An Obama “scandal” as phony as Whitewater

The right finds a fake martyr in Gerald Walpin, a Bush holdover and right-wing ideologue fired by President Obama

Topics: Barack Obama,

An Obama "scandal" as phony as WhitewaterLeft: Gerald Walpin is shown in this undated photo released by the Office of Inspector General Corporation For National and Community Service. Right: Sacramento mayoral candidate and former NBA star Kevin Johnson responds to a question about the investigation of his nonprofit agency while talking to reporters in Sacramento, Calif., Friday, Sept. 26, 2008.

To Barack Obama’s most excitable adversaries, the firing of the Americorps inspector general that the president ordered last week is an incipient scandal, as loud and thrilling as Whitewater once was. Their fond memories of that ancient controversy (and its many sequels) were revived by the sudden dismissal of Gerald Walpin, a Bush administration appointee who has depicted himself as the victim of a political conspiracy. Insinuations and smears abound already — including an attempt by the usual suspects to drag the first lady into the mud, Hillary-style, on the basis of anonymous allegations.

The latest accusations of White House impropriety are indeed reminiscent of the Clinton wars. But before conservatives spin themselves into a grand mal frenzy, they ought to understand that the strongest parallels between  “Walpingate” and Whitewater are the palpable flimsiness of the charges and the questionable motives of the chief accuser. Unless there is much more to this story than what responsible journalists have found so far, the buzzing chatter on the right will soon subside into a disappointed murmur.

According to the wingnut version, Walpin is a heroic investigator who was ousted simply because he exposed misspending of hundreds of thousands of federal dollars by an Obama ally, namely former NBA star Kevin Johnson, who ran a nonprofit organization in Sacramento that received Americorps funding before he was elected mayor of the California state capital last fall. Walpin had to be removed on June 11, after he refused the president’s request that he resign, because the White House was trying to cover up Johnson’s wrongdoing and permit his city to receive federal stimulus money.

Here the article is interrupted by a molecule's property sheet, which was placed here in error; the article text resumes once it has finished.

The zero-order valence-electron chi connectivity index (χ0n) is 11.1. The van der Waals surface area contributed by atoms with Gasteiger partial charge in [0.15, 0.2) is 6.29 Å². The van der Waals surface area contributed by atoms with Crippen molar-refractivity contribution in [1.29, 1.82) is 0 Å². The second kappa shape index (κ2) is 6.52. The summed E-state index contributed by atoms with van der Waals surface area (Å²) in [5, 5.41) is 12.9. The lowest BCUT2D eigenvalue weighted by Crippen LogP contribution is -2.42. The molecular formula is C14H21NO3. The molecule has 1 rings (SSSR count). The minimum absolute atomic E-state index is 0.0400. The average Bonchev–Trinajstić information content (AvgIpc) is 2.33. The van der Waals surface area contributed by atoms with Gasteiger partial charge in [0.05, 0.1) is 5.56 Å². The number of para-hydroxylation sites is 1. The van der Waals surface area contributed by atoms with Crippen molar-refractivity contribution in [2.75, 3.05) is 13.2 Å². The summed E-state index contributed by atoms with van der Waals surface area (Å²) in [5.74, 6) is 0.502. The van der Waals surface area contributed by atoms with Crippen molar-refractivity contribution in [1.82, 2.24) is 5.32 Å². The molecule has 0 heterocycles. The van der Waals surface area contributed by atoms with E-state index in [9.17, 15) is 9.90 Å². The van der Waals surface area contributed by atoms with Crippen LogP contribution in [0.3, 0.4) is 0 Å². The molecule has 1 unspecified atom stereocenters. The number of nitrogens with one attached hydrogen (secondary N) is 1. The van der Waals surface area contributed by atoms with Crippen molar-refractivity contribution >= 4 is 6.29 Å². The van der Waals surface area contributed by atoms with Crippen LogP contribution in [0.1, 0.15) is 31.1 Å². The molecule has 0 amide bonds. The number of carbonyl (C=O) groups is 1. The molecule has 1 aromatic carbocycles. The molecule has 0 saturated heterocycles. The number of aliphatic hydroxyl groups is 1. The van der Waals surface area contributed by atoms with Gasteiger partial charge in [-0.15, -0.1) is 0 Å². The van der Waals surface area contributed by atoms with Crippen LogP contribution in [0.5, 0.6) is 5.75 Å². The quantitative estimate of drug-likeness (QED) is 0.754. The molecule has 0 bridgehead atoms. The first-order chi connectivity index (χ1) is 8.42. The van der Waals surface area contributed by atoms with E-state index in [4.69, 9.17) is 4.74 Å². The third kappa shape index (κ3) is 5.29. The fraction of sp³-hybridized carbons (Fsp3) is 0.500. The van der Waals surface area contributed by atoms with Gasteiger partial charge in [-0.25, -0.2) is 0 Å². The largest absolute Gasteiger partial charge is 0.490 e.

That simple and sinister scenario, like so many of the media descriptions of Whitewater, omits crucial facts.

It is true that Walpin found evidence of misuse and waste of Americorps funds by St. Hope Academy, a nonprofit community group started by Johnson after he retired from the NBA. It is true that Johnson and St. Hope have acknowledged that they must refund roughly half of the money that the group received from Washington. But it is also true that Walpin, a Republican activist attorney and trustee of the Federalist Society before Bush appointed him as inspector general, went well beyond his official mandate last year by publicizing supposed “criminal” wrongdoing by Johnson in the days before the Sacramento mayoral election.

And it is true as well that Lawrence Brown, the United States attorney in Northern California who received Walpin’s findings, decided not to bring any criminal charges against Johnson and instead reached a settlement with him and St. Hope.

That settlement, filed last April, is a public document that reflects no great honor on Johnson, to put it mildly. But it also voided any possibility of a “coverup” by Obama or anyone in his administration. The case against Johnson had concluded months before the president acted to dismiss Walpin — and in fact only drew attention to the case by doing so, as he must have known would happen.